She Did The Mash, She Did The Monster Mash…

It was a long week at summer camp. As a camp counselor I had to deal with teen hormones, falls from bunk beds and wicked bad french toast sticks all before 8am each day. At the end of the week I needed to unwind, to be a proper adult and to not be around another human for at least 24 hours. I made myself a Dark & Stormy and settled in for The Others. Alejandro Amenábar’s 2001 thriller had always gotten the best of me. I had tried several times to watch it but could only get about 30 minutes in before shutting it off and watching Bob’s Burgers until I fell asleep. But this viewing was different. Last October, with the help of my friend Tim, I started to train myself in the Horror genre of film and that training paid off. I made it through The Others and slept like a baby that night! I knew that I needed some more training so at the beginning of October I started by watching some Alfred Hitchcock classics. annex-hedren-tippi-birds-the_05 I avoided all Hitchcock films until college when I finally saw Vertigo and Rear Window, but I was too scared to watch Psycho or The Birds. But not this year. I borrowed both from my friend Tim, bought a pumpkin pie and readied myself for some suspense. (HORROR FILM TIP: If you are scaredy cat-like me, and you want to give some of these films a try, you gotta have a friend that will listen to you and guide you through it.) I loved both Psycho and The Birds, they were great stories full of suspense and charming 60’s style. But between the two The Birds was my favorite. It reminded me of the silent films of the early 1900’s and I loved the main character Melanie Daniels (Tippi Hedren). That Hitchcock played on something that we take for granted, birds, really interested me. It’s not a monster or a demon, it’s nature! Hitchcock is a great start to any Halloween season, he’s classic suspense without too much gore and his films are a true beauty to behold. This got me thinking… “What other classics had I missed out on?”

“I was scared, relieved, and then laughing at how fun a shock it was. BRILLIANT!”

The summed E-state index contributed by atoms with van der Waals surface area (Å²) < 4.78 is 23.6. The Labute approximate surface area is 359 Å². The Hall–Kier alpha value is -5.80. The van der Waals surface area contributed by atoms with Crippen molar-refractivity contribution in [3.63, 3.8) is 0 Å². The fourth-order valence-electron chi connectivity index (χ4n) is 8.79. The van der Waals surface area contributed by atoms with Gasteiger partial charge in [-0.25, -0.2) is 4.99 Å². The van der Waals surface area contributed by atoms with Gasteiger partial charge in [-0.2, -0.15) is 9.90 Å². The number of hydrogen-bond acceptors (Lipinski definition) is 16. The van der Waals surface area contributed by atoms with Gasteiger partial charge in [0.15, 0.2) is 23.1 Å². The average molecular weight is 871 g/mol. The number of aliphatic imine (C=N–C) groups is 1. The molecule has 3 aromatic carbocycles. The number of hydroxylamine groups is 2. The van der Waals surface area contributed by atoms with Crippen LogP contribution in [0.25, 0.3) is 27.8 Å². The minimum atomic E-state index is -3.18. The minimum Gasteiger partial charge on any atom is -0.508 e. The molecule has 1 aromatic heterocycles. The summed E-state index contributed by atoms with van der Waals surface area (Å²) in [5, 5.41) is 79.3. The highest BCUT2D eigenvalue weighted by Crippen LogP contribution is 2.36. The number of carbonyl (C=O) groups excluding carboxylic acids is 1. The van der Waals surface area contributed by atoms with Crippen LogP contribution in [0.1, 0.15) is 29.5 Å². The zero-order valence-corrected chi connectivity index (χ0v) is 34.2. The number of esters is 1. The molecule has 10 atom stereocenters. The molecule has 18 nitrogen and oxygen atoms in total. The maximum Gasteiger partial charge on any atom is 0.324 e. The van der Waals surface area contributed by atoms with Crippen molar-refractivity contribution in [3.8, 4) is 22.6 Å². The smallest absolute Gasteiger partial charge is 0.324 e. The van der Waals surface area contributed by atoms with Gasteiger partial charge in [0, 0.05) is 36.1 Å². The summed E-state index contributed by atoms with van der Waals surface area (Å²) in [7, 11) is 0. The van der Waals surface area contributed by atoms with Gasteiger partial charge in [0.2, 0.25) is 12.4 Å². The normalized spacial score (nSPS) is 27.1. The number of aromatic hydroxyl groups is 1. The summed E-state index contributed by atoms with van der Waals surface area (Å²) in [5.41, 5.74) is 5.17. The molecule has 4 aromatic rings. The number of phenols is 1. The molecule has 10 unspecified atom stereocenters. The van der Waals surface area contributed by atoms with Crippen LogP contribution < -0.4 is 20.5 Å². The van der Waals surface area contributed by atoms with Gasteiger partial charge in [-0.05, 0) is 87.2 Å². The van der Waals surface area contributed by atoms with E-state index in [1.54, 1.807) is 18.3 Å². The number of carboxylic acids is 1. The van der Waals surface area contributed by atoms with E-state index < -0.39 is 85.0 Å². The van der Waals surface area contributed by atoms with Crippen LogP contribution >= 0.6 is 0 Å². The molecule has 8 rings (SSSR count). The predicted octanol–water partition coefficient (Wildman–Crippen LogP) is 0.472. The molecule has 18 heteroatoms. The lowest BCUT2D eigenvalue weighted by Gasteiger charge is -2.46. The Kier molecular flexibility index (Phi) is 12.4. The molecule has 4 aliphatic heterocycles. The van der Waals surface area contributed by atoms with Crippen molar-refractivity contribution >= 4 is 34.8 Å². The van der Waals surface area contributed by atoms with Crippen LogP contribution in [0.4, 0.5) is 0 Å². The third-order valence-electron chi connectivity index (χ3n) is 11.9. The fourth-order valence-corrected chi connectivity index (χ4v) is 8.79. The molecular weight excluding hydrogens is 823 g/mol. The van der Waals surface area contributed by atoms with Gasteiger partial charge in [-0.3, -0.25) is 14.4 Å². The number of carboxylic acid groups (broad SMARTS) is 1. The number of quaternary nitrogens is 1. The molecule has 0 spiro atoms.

The Shining was up next and I was ill prepared. First of all, Tim didn’t recommend it, Facebook peeps did, and the Facebook peeps disregarded my concern about demonic horror films. (HORROR FILM TIP: You gotta know your own boundaries, and also recognize that you  become desensitized as you watch horror/thriller films.) I have enjoyed other Stanley Kubrick films so I thought The Shining was a no-brainer right? NOPE! Kubrick messed with my head, let me rephrase, Jack Nickolson chasing Shelley Duvall up those stairs messed with my head, and sleep eluded me that night. Between Kubrick’s editing, that creepy finger friend (Tony) with the weird voice, and the overall possessed vibe from the hotel I was effectively creeped out! While The Shining is a film I probably will watch again NEVER, I will say it’s a classic for a reason. It’s a good horror story and Kubrick knows what he’s doing. After that I needed something lighter, funnier, campy even. I turned to the Horror films of the 80’s and one of them became a favorite.hero_eb19820101reviews201010349arI watched John Carpenter’s The Thing, Fred Walton’s April Fool’s Day and Joel Schumacher’s take on vampires, The Lost Boys. I think I love 80’s Horror films, it’s my generation and there is something endearing about that atmosphere. Let’s start with April Fool’s Day, if you want a campy horror film this is for you. Set on a remote island during April Fool’s Day, teens start dying and no one knows who they can trust. It’s cheesy and silly but it has some great twists and it was a fun ride. 1987’s The Lost Boys is a different flavor. I’m not sure if this is the inception of the sexy pack of vampires but Kiefer Sutherland did not disappoint. It was great to see “The Coreys” in a film and there was a Karate Kid, Goonies, E.T. vibe about The Lost Boys. And where else can you see Corey Haim proclaim “Death by stereo!” as he takes down a vampire? But my new favorite is 1982’s The Thing! First off, John Carpenter is a genius and he knows how to build suspense. Second, it’s a great story, and it’s unexpected, aliens in Antarctica, who would’ve thunk? Third, I think I fell in love with 80’s Kurt Russell and that beard. And lastly I had my first “popcorn flying in the air” moment in the theater because of the suspense. I was scared, relieved, and then laughing at how fun a shock it was. BRILLIANT! I highly recommend The Thing, especially if you like a good monster flick. (HORROR FILM TIP: I saw The Thing and The Lost Boys at the Normal Theater in Normal, Illinois. During the month of October, if your local theaters are showing classic horror films, treat yourself to one on the big screen. It makes the experience special and memorable.) And yes, I live in a place called Normal. frankenstein-1931-1But I needed more, and I wanted to know the origin of these stories. I decided to watch some classics to understand the beginnings of the horror genre. Vincent Price and Boris Karloff the true “Merchants of Menace” had to be on the list as well as a creepy silent film. I watched F.W. Murnau’s silent classic Nosferatu, Price in The Fly and The Abominable Dr. Phibes and Karloff in The Mummy and Frankenstein. (HORROR FILM TIP: I know this sounds like a lot, and it is, but keep in mind that most of these films are under 90 minutes. Which makes them easy to watch on a weekend.) Nosferatu was creepy and beautiful and it was a great bookend to The Lost Boys the weekend before. To see the transformation in the looks and actions of vampires through the century was fascinating. I love silent films, with the lack of spoken words it feels more present and engrossing.